Financial services company becomes integral part of school community
For companies in the financial sector, success begins with making a good investment. Natixis Global Asset Management (Natixis), a global firm with a Boston office, took this idea to a new level when they collaborated with Mayor Menino to launch the Adopt-a-School program last year.The program enables companies to make a direct and sustained impact on individual schools through support that enhances the learning process. “We can’t think of a better investment than Boston Public Schools,” said Caren Leedom, Executive Vice President of Natixis Global Communications. “To create a workforce that is competitive in this growing global economy means that we need to provide the best public education possible.”
Natixis CEO John Hailer with Mayor Thomas Menino and Winthrop students
Natixis chose to adopt the John Winthrop Elementary School, a small, under-resourced school serving Dorchester and Roxbury neighborhoods. About 86% of Winthrop students come from low-income families, and 30% speak English as a second language. Working closely with the City of Boston and the Winthrop’s leadership, the company identified three pressing areas of improvement at the school: technology, facilities, and mentoring. To start, Natixis provided laptops, software, iPads, and Smart Boards for classrooms. As part of the facilities assessment, the company focused on creating a positive learning environment by soundproofing the cafeteria and renovating the outdoor garden. There have been other initiatives as well, including a holiday gift giving program, school supply drives, and a summer volunteer clean-up day.
Yet it is through mentoring that Natixis’s commitment to Winthrop students really shines. A group of dedicated academic mentors travel to the school every Wednesday to participate in Boston Partners in Education’s Power Lunch program. The volunteers work with first grade students on raising confidence levels, improving literacy skills, and cultivating curiosity. “I can speak for the whole group of mentors when I say we look forward to our weekly visits,” said Tracey Flaherty, Senior Vice President of Natixis Government Relations. “There is a ton of excitement when the kids come find us in the library—with hugs and high fives.” Tracey reads to her student, Joseph, while he eats his lunch, and then they play word games. “His favorite is hang man. I try to stump him, but usually he guesses right,” she said.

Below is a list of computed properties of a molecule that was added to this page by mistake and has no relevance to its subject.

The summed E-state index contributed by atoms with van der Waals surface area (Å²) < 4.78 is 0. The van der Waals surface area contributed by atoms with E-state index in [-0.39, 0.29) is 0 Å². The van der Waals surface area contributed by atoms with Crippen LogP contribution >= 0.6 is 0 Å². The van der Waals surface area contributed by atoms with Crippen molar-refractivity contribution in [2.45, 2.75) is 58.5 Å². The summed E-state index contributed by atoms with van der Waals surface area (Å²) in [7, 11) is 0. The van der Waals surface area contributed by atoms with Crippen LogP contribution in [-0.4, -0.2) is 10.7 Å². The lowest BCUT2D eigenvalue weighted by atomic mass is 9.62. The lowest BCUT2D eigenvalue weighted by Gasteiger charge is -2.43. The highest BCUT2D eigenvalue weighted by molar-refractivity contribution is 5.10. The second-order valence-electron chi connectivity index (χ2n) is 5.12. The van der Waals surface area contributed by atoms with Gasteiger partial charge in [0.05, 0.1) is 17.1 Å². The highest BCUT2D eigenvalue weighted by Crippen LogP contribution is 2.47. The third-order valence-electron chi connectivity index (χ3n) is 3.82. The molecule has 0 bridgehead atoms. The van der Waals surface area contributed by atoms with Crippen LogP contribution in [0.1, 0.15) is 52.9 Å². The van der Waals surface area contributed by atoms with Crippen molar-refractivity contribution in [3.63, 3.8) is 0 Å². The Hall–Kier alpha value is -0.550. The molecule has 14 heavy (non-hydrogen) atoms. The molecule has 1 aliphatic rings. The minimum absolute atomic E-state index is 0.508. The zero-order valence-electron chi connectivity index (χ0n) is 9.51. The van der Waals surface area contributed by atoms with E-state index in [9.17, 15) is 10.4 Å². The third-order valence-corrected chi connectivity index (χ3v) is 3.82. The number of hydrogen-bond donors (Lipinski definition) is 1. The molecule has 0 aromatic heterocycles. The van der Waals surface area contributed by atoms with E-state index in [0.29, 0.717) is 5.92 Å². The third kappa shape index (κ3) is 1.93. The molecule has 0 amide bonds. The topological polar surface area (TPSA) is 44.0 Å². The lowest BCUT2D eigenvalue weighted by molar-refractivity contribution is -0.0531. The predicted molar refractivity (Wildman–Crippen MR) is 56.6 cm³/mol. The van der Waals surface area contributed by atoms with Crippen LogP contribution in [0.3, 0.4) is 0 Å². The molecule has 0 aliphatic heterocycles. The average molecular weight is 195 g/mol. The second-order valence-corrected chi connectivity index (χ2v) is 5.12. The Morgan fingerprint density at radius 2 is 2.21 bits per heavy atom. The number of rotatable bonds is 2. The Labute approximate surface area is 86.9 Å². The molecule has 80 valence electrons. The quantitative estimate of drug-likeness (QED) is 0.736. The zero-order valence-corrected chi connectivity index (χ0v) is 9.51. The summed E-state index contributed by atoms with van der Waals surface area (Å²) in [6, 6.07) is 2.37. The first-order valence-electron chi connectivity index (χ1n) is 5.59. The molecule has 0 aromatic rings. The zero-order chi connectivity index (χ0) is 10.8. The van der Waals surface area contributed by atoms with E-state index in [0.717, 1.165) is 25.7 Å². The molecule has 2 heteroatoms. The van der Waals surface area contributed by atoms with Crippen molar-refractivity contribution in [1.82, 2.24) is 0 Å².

Natixis volunteers are able to serve eight students in three classrooms. According to the teachers, they see marked differences in their students. “The program has enabled my students to develop relational skills and deepen their communication with other adults,” first grade teacher Anne Roman said. “The students are proud to share their accomplishments at Power Lunch with their peers.” Her fellow teacher Sharon Radcliffe agreed, citing the one-on-one attention as the key ingredient for growth.
However, the pay-off is not just for the first graders. “Our employees have gained as much from the initiative as the students and it’s something we hope to continue to grow,” Caren said. Tracey agreed, saying she feels that she has “accomplished something worthwhile” after Power Lunch and is excited to “continue nurturing and encouraging Joseph’s love of reading” next year.
Natixis hopes that the scope of the Adopt-a-School program will become broader than the positive change they have initiated at the Winthrop School. The company views it as a one-of-a-kind chance to transform how the business world approaches public education. “We hope to work with the City to promote and grow the program in every key sector of the economy in Boston,” Caren said. “We’d like to get more businesses involved with different schools, and we hope that this program will eventually become a national model for private business partnerships in public education. It truly is an investment that will pay off for years to come,” she added.